It was the big splash in an otherwise declining year for Henderson and the Valley economy. Valley construction industry mainstay Cashman Equipment Co. made Henderson home when it opened its 3300 St. Rose Parkway location in late 2008.
The 52-acre site became the company’s new headquarters, a fresh Leadership in Energy and Environmental Design-certified building for its roughly 300 employees to enjoy and a corporate face city officials referred to as a partner, not just a business.
But Cashman Equipment also was headed into a local and national economic depression, one that would stifle large projects that required its Cat brand and other heavy equipment to build out. Like other industries, there were layoffs—about 30 percent of its workforce—cost cuts and plenty of belt tightening, according to Mike Pack, president of the company.
At its peak, Cashman had about 850 employees systemwide. The layoffs dropped it to about 550, and today, it is back up to about 700 employees, with roughly 300 still at its Henderson site. In the entire Caterpillar brand system, Cashman is No. 3 in employee count and revenues.
The company’s Elko operation, which largely supports the mining industry, is expanding and adding new faces. Some of its Las Vegas workforce moved up to Northern Nevada for work, said Pack, while others have been able to enjoy some local mining industry expansion, such as the Molycorp Inc.’s reopening of a rare-earth mine near Primm, Nev., and a couple gold mining operations near Death Valley, Calif., that keep their jobs housed out of the Henderson office.
“Our business is cyclical. That’s all there is to it,” Pack added.
While mining always has been about half of Cashman’s business, it is now more than that, the executive explained. When mining started to boom in the late ’90s, the company learned a valuable lesson.
With so many resources put toward serving the industry, construction contractors were left with shortages. That won’t happen again, said Pack, as the company is now much better balanced and positioned to handle any shifts in business.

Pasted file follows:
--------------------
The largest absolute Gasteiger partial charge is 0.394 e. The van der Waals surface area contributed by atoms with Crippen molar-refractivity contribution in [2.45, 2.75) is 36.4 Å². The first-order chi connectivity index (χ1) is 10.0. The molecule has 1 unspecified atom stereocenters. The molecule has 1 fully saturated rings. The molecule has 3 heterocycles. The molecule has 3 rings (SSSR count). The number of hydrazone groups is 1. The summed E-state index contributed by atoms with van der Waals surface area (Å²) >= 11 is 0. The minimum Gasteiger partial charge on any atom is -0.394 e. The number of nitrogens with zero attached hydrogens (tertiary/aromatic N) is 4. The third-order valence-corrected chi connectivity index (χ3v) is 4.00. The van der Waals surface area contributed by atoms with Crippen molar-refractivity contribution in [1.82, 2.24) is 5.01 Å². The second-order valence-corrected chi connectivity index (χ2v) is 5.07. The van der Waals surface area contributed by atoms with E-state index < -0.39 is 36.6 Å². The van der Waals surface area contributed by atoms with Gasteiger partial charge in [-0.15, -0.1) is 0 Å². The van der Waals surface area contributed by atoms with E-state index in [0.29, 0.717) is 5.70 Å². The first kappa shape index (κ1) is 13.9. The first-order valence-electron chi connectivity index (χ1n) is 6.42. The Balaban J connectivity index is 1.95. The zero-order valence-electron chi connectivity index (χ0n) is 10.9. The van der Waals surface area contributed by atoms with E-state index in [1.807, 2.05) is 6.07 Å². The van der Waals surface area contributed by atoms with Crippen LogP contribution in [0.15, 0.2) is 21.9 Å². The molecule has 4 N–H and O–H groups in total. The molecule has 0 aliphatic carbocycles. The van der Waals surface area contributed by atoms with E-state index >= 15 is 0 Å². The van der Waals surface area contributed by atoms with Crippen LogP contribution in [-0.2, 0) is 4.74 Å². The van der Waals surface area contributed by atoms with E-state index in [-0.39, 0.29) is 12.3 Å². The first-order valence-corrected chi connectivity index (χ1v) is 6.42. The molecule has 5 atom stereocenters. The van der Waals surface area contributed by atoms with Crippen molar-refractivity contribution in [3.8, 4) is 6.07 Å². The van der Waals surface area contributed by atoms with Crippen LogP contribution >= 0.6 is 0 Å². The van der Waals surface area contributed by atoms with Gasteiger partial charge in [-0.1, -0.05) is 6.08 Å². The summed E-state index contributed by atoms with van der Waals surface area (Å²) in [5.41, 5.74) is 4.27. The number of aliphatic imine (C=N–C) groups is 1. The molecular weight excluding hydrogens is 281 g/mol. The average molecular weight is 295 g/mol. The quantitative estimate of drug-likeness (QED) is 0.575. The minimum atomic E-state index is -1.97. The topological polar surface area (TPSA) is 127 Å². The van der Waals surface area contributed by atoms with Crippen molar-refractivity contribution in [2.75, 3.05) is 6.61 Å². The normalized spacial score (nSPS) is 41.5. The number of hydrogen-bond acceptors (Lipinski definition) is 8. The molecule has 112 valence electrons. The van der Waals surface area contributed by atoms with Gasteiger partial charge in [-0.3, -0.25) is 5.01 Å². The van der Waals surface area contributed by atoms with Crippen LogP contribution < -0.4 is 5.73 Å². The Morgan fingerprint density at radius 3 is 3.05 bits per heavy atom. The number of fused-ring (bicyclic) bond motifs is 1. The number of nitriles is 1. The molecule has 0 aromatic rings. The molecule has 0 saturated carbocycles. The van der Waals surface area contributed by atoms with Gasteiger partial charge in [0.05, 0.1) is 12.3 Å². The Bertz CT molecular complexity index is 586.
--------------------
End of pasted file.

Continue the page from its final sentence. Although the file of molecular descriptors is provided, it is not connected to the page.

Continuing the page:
Pack also said the past year has seen upticks in the construction industry, too. Homebuyers tired of foreclosure hassles are opting for new homes. A slight increase in new home building permits has helped some contractors pick up work.
With building, in general, on hold throughout the Valley for the past few years, many contractors sold off some equipment and simply parked broken down machines. Now, they are needing to rent machines or repair and maintain broken-down or idle equipment.
“We knew the rental business was going to be the first choice for contractors,” Pack said. “Last year, we started seeing more repairs, too.”
Cashman’s business comprises about 10 to 15 percent rentals, 20 percent repairs, 25 to 30 percent parts business and the rest is sales. But its offerings go far beyond big machinery.
Through its 80 years of operation, Cashman has carved out niches in subcategories related to the machinery it sells. For example, as a seller of back-up power generation equipment to major commercial centers and Strip hotels, the company has been able to sell maintenance contracts with the machinery.
Its technical services division also provides an oil analysis service that has a technician sample the oil of a piece of equipment every time it reaches a certain number of usage hours to gauge wear and tear on the equipment’s internal parts.
“You’re always better off repairing something before it breaks on you,” Pack said about the service.
As far as future growth is concerned, Pack is hopeful that Congress can finalize a five-year extension for Department of Transportation funding that would help create more construction jobs in the Valley. It’s legislation he and others in the construction industry have their eyes on in the short term.
“Hopefully, Congress can get that done,” he added. “That would be really big for all of us.”